Nor will the Court at this stage parse through 3Hanger's altered excerpts from the LABJ Article -- e.g., its reordering, additions, emphasizing, attributions, and deletions -- to conclude, as 3Hanger argues, that the few statements 3Hanger "did make" (i.e., the actual words inserted) were not about United's or 3Hanger's products or services. The import of 3Hanger's distribution of the LABJ Article pamphlet was to communicate to the dry cleaning industry that United was seeking to drive up the price of products sold by United's competitors, and that as a result customers would suffer. See Paradise Canyon, LLC v. Integra Invs., LLC, No. 2:07-cv-1701-RLH-GWF, 2008 WL 746919, at *2 (D. Nev. Mar. 18, 2008) (granting preliminary injunction and denying motion to dismiss where plaintiff "alleges that it will suffer monetary loss and harm to its business reputation and goodwill as a result of [defendant]' s allegedly false advertising" under Lanham Act).

Particularly with respect to the pamphlet prepared by 3Hanger, the excerpts from the LABJ Article -- in their entirety -- are attributable to 3Hanger. Southland Sod Farms v. Stover Seed Co., 108 F.3d 1134, 1139 (9th Cir. 1997) ("[I]n determining facial falsity the court must view the face of the statement in its entirety, rather than examining the eyes, nose, and mouth separately and in isolation from each other. Thus courts have held that a claim can be literally false by necessary implication." (citations and internal quotation marks omitted)). Taking the LABJ Article, the excerpts and the 3Hanger pamphlet "in their full context," 3Hanger's statements are actionable. Id.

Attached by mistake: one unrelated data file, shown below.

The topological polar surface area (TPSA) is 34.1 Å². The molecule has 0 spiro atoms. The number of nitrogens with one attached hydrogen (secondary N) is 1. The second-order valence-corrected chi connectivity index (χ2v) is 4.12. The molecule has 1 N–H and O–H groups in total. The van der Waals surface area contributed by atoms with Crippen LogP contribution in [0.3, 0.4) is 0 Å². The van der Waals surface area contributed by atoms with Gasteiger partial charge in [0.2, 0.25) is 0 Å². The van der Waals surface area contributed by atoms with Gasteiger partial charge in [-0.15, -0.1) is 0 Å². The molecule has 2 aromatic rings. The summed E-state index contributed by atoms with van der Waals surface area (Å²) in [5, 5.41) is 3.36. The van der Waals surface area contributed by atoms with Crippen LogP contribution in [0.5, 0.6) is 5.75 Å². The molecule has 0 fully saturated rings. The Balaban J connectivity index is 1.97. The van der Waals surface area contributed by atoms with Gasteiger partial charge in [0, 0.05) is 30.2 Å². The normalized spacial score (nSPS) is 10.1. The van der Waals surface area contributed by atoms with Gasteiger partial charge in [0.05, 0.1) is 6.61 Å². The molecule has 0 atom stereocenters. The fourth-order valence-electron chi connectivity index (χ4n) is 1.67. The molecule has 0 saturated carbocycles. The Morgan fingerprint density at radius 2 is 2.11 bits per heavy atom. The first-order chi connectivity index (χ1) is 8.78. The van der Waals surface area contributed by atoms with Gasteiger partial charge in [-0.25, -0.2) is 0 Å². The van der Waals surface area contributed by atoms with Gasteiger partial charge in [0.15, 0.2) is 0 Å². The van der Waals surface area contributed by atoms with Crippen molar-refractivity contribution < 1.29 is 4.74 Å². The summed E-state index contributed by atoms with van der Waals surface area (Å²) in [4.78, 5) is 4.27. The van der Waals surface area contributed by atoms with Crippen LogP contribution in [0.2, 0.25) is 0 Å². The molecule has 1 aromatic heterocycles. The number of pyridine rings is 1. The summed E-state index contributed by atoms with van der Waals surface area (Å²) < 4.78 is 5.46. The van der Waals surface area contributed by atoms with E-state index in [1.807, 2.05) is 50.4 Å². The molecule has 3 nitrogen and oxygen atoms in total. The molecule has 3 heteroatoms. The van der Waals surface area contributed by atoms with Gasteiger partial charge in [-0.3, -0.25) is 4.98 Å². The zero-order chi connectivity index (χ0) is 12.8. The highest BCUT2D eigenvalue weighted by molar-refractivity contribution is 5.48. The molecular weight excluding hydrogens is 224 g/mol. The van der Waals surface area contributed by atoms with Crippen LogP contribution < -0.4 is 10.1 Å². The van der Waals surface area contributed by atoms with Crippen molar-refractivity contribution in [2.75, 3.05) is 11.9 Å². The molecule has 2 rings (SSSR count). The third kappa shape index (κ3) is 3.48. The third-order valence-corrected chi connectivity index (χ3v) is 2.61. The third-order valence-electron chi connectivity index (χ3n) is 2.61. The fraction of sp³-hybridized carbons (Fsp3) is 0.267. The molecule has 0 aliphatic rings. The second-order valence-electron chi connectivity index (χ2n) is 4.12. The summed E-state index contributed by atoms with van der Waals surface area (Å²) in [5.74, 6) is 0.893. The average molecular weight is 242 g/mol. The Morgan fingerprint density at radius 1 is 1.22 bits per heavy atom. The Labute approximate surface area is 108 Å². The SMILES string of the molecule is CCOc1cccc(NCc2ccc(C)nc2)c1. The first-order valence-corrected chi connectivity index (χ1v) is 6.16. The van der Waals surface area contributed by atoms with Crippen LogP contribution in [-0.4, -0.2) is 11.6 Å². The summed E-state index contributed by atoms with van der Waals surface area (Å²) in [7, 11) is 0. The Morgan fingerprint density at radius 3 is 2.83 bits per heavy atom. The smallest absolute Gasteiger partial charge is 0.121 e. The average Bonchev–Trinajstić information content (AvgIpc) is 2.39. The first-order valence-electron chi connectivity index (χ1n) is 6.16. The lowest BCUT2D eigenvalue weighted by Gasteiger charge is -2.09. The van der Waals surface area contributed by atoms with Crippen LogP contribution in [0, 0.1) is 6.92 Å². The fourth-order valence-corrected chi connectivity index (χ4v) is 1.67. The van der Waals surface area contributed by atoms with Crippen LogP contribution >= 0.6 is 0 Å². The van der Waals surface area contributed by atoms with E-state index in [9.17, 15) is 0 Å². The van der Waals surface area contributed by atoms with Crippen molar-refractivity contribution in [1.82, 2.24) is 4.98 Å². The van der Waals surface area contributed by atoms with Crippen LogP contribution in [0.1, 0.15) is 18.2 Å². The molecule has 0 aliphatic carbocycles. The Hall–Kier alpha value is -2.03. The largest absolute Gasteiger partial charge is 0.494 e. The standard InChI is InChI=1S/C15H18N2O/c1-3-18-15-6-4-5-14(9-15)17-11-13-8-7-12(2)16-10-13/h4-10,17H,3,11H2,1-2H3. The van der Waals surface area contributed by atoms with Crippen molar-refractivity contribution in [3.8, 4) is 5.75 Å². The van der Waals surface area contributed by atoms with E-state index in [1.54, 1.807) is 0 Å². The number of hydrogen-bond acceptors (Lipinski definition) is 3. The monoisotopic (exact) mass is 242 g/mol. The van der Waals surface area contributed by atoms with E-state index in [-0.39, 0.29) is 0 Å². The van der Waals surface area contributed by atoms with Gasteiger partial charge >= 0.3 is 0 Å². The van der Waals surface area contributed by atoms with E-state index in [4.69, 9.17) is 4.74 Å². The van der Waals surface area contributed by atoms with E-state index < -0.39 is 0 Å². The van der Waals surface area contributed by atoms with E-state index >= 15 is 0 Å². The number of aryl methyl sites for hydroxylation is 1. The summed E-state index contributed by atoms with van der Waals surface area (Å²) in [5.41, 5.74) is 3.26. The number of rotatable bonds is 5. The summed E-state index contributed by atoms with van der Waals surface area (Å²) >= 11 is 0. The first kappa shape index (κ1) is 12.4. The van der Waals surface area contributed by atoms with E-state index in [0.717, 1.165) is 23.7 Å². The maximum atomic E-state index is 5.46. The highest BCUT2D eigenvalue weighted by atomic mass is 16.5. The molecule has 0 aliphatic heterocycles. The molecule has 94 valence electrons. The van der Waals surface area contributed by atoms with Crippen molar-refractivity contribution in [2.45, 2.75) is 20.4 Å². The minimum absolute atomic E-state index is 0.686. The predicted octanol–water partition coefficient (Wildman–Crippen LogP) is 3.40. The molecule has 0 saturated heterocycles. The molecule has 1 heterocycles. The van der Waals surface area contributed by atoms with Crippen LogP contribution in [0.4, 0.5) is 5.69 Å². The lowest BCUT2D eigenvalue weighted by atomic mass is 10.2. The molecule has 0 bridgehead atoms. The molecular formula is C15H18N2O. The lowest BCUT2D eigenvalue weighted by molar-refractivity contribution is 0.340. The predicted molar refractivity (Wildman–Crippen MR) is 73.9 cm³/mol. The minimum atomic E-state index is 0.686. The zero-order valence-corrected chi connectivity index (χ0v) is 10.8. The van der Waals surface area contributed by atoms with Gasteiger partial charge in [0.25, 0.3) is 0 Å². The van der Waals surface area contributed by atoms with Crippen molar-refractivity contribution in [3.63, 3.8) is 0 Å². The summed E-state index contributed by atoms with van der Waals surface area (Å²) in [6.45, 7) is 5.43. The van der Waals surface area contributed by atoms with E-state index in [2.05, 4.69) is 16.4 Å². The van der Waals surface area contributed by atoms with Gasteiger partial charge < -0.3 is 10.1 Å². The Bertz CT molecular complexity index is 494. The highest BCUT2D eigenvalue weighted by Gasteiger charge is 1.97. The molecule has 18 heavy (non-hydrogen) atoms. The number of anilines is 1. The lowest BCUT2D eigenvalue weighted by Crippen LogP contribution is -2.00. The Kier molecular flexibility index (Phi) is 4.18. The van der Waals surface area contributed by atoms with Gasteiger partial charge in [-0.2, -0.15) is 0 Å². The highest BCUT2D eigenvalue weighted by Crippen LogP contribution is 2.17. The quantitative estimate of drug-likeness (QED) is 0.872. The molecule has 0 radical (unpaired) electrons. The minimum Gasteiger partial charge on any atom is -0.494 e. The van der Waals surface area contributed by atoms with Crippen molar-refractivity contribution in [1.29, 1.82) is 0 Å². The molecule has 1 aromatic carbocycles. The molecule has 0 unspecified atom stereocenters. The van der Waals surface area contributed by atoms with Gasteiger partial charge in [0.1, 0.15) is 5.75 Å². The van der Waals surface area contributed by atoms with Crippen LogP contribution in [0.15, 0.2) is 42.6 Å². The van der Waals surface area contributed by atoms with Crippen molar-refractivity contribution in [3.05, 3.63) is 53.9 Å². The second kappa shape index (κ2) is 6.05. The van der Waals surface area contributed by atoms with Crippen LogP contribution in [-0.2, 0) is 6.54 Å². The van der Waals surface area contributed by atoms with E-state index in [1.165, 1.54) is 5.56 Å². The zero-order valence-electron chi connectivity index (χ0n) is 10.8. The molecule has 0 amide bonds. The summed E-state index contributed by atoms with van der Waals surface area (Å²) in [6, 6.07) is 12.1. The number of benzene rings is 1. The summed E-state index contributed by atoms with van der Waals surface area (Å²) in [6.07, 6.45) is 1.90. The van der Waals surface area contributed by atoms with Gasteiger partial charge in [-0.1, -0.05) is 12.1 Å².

Finally, at this stage the Court finds that the statements distributed by 3Hanger in the LABJ Article pamphlet amount to "commercial advertising or promotion." For statements to be considered "commercial advertising or promotion" under the Lanham Act, "they must be: (1) commercial speech; (2) by a defendant who is in commercial competition with plaintiff; (3) for the purpose of influencing consumers to buy defendant's goods or services. While the representations need not be made in a 'classic advertising campaign,' but may consist instead of more informal types of 'promotion,' the representations (4) must be disseminated sufficiently to the relevant purchasing public to constitute 'advertising' or 'promotion' within that industry." Coastal Abstract Serv., Inc. v. First Am. Title Ins. Co., 173 F.3d 725, 735 (9th Cir. 1999) (citation omitted).

The Court likens the facts in this case to those in Gordon & Breach, 859 F. Supp. 1521. There, plaintiff publishers of scientific journals sued competing publishers for false advertising under the Lanham Act. The defendants had published "comparative surveys of scientific journals which, through the employment of a misleading rating system, rate[d their] own publications as superior" to those of the plaintiffs. Id. at 1523. Plaintiffs argued that the "articles [we]re promotional materials cloaked in the deceptive guise of 'neutral' academic inquiry, and thus constitute[d] misleading advertising under the Lanham Act, 15 U.S.C. § 1125(a)." Id.